Agnieszka Radwanska ended Poland's 75-year wait for a Wimbledon singles finalist as she crushed Angelique Kerber's title hopes.
Radwanska triumphed 6-3 6-4 on Centre Court and will face Serena Williams or Victoria Azarenka in Saturday's title match.
Jadwiga Jedrzejowska was a Wimbledon runner-up for Poland in 1937.
But world number three Radwanska is Poland's first grand slam singles finalist in the open era, which began in 1968, and it was her defence which was key in fending off Kerber.
Kerber started well with an early break and the 24-year-old led 3-1 in the opener but Radwanska's greater consistency then outstripped the German's attacking ploys.
Hard-hitting left-hander Kerber had taken out Kim Clijsters and Sabine Lisicki in the earlier rounds, and her bold shots were landing where she planned initially.
If that had continued, Radwanska may have struggled, but Kerber became inconsistent.
"I played really well today," Radwanska said. "I think we were both a little nervous at the beginning.
"This is what I was dreaming of since I was a kid. It's everyone's dream to play tennis in a grand slam final."
The pair began with love service games and the first nine points went with serve, the sequence ending when Radwanska lashed a forehand into the net.
She repeated the error to be pegged to 30-all, and Kerber brought up break point by outrallying Radwanska and opening up the court to plant away a forehand to the right corner.
She took the chance, again outmanoeuvring Radwanska.
Kerber's hitting became erratic in the sixth game and Radwanska broke back to 30, before racing through the next three, finishing the set with an ace.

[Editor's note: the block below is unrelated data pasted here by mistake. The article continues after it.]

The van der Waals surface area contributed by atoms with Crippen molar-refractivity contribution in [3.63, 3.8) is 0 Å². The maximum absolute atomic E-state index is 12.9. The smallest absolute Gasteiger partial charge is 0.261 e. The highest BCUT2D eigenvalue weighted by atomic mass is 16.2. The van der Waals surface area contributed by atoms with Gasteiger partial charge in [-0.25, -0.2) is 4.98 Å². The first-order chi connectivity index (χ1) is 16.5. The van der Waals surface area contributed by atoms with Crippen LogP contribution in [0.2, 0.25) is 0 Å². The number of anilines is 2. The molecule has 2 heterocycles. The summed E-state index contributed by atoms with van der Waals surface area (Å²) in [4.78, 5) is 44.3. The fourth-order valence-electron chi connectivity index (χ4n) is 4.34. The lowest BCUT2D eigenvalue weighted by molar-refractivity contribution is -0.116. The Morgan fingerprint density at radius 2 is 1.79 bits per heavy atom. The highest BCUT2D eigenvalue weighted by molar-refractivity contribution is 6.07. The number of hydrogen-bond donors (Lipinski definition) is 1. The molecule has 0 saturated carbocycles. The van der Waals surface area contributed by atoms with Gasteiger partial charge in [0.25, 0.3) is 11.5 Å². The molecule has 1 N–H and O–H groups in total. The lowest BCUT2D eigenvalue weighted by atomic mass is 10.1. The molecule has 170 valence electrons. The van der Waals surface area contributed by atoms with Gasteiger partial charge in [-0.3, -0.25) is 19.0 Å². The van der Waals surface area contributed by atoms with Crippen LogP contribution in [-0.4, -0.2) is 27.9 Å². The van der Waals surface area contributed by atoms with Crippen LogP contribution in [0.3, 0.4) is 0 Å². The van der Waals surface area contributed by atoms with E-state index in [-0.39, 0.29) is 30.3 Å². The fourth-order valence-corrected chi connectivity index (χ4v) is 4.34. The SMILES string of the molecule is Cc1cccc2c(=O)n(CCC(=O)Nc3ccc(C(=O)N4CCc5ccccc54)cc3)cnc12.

Kerber fell a break behind in the fifth game of the second set when she firstly sent a cross-court backhand wide and then found the net on the next point.
Her chance to become Germany's first women's finalist since Steffi Graf in 1999 was quickly fading.
Kerber looked sure to have a break chance in the sixth game when she delivered a deep smash that Radwanska reached but could only float a yard over the net.
Kerber drove the ball across court to the right corner but Radwanska read her intentions, got across in time, and fired a winner down the line.
Briefly Kerber was lifted by winning a dramatic rally for the next point and soon she did have an opening to take the game against serve, only to spurn it by hammering a service return too long.
When Radwanska took the game to lead 4-2, it was hard to see her wasting the opportunity.
Radwanska was looking to firstly reach the final and then go one step further than her late compatriot Jedrzejowska, who died in 1980.
Kerber made Radwanska serve for the match at 5-4, but the 23-year-old did not falter.
A crunching backhand winner from Kerber gave the German the first point, but Radwanska snagged the next three to bring up two match points.
And after another long rally, Kerber lofted a sliced backhand into the tramlines to spark a jump for joy from her opponent.